Rachel: I will agree with you there, I have one who allows me time to indulge in the same quest. But 15-20 minutes is not a lot of time. Do you write off of an outline? Because “Shrilugh” has a very involved plot line, and not only that, but you had to create a “world within a world” too.
Myndi: I’m a “Pantster.” I used to be ashamed of that because every writer I know plots their outlines and then sticks to those suckers like a lifeboat next to the Titanic. I tried to plot “Shrilugh” once and was miserable writing like that. For me, writing has always felt like digging for something. At first I’m not really sure what I’m going to find, but as I go along, I can see the story beginning to take shape under the surface. “Shrilugh’s” plot is very intricate, and I had to take the time to stop and write the whole backstory for the ‘world within a world’ before I could go on. Now that I understand what happened in the past, I know exactly where to dig for the rest of the story. Does that make sense? That being said, I’m very aware of the pitfalls of writing this way. It’d be easy to allow the story to grow into this grand thing that ultimately becomes unmanageable. I work really hard at keeping the story tight. I don’t want it to be something that collapses under its own weight.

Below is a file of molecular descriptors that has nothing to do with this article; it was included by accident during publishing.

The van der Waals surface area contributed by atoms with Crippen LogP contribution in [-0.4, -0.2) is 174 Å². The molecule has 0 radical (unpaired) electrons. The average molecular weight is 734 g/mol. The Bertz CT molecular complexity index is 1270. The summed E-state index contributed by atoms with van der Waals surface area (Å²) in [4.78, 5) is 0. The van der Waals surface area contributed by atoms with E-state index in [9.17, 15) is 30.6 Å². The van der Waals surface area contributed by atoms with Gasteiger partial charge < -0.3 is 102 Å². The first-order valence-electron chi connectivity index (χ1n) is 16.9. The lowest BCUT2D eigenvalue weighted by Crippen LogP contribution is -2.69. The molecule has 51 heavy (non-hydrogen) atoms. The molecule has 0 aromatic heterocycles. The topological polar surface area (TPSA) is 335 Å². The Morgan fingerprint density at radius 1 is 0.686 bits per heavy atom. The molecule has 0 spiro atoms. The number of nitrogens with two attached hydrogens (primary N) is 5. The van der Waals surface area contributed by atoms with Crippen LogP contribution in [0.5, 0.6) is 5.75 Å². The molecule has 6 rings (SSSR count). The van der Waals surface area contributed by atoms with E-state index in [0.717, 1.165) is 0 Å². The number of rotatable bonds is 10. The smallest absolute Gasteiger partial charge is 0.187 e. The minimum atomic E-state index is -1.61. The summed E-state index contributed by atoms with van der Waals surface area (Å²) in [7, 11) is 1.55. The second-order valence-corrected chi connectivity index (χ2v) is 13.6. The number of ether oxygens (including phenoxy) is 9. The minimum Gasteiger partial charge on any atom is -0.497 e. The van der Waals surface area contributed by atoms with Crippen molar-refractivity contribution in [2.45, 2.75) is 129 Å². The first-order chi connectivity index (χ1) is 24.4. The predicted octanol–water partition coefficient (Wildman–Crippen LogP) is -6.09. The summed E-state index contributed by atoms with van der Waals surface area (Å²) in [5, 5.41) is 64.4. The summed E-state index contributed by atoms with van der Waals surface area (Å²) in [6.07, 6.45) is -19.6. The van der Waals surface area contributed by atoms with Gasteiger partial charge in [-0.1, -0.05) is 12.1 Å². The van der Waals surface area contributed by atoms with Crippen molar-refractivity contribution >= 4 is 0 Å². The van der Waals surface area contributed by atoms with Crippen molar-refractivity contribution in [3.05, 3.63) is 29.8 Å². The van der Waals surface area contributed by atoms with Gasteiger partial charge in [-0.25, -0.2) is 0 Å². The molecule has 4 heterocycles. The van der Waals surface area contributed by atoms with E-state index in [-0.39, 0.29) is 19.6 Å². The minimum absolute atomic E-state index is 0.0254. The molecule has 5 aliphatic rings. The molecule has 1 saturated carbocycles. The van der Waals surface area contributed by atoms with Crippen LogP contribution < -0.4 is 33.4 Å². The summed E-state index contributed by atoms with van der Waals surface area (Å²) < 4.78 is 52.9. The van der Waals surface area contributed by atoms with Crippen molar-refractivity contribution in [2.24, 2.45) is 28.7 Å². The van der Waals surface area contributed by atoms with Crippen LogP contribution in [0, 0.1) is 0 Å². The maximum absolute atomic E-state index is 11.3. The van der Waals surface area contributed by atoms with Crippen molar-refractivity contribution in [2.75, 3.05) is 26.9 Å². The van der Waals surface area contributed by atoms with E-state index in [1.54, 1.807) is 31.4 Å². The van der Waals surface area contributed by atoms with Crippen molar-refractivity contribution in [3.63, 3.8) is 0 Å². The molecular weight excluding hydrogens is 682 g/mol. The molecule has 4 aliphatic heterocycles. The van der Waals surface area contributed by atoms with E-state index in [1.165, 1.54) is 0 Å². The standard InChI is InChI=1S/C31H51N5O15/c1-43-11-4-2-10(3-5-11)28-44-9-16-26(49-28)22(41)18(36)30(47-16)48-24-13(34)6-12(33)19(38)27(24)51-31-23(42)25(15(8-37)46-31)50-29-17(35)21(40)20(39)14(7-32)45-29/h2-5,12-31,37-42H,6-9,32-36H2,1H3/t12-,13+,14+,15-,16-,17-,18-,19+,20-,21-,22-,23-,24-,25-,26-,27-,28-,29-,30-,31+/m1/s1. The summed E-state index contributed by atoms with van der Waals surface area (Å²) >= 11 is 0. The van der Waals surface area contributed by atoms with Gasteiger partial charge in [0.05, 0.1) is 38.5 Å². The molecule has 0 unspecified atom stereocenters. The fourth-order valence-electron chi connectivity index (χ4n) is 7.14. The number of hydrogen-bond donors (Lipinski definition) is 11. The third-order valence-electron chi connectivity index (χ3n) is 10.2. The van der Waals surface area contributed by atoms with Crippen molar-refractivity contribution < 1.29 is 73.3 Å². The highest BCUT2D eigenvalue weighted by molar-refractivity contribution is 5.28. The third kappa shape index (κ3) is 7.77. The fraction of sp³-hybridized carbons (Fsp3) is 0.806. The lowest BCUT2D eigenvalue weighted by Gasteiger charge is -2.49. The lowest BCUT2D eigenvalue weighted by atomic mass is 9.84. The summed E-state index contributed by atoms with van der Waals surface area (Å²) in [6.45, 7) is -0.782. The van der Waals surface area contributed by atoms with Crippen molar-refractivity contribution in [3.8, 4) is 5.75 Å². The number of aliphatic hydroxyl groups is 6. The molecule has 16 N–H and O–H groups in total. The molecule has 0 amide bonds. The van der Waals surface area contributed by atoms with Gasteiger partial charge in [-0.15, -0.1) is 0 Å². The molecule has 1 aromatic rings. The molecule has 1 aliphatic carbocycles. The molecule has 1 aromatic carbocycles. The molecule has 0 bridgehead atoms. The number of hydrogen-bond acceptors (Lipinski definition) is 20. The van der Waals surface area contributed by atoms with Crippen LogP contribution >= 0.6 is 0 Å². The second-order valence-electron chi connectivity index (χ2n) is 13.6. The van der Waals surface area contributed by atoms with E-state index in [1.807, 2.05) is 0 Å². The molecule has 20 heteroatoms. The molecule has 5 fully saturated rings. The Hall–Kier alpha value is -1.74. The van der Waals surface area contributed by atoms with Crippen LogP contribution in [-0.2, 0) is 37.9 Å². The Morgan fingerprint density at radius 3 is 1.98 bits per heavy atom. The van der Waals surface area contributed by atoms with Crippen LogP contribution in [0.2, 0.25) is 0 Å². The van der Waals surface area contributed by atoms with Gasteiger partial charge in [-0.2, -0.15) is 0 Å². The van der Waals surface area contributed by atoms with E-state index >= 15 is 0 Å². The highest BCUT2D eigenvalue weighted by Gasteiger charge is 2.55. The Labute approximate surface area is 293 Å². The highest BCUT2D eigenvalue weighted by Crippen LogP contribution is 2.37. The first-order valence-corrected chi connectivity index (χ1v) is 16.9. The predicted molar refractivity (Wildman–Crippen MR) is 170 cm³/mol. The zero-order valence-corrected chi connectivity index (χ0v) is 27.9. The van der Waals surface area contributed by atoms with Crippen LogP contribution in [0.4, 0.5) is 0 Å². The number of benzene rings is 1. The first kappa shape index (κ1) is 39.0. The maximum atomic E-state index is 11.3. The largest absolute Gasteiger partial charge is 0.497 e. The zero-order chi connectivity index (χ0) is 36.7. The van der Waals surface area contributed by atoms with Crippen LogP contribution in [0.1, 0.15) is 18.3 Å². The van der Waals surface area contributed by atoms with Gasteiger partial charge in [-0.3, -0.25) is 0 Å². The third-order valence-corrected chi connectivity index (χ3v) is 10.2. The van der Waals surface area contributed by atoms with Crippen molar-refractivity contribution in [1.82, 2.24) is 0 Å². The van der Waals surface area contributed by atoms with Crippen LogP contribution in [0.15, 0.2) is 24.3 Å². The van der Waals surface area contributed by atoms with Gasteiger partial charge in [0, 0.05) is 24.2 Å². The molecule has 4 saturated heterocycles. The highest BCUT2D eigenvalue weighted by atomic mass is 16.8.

(The waiter (aka Hubster) just refilled my iced tea. I flirted with him a little.)
Rachel: (Oh, yes, we must keep the wait staff happy.) I understand both strategies, for me it’s taken me a long time to gain enough self-confidence to “pants” out a first draft. When I first started, my story lines would ramble all over the place, and I tried outlines, to keep at least the main story straight. But the problem without lines are they just become sets of facts: this happens, this happens, that happens — and you get no sense of the hero’s emotional reaction to all of those events. Tell me about your main character, Aydan. When did you first “encounter” her if that’s the correct word.
Myndi: Exactly. Outlines can sometimes feel stiff. But every writer’s different – there’s definitely no right or wrong beyond what’s right or wrong for the individual’s creative needs. I met Aydan at the foot of the silo. She was scared, and I didn’t know why. She was going to climb the ladder and go through a door that seemingly led into mid-air, and I didn’t know why. I wanted to know what her story was, what had brought her to this weird place, why she was making this weird decision.
◦ Holy cow, Alice just rolled onto her tummy.
◦ She’s showing off for auntie Rachel.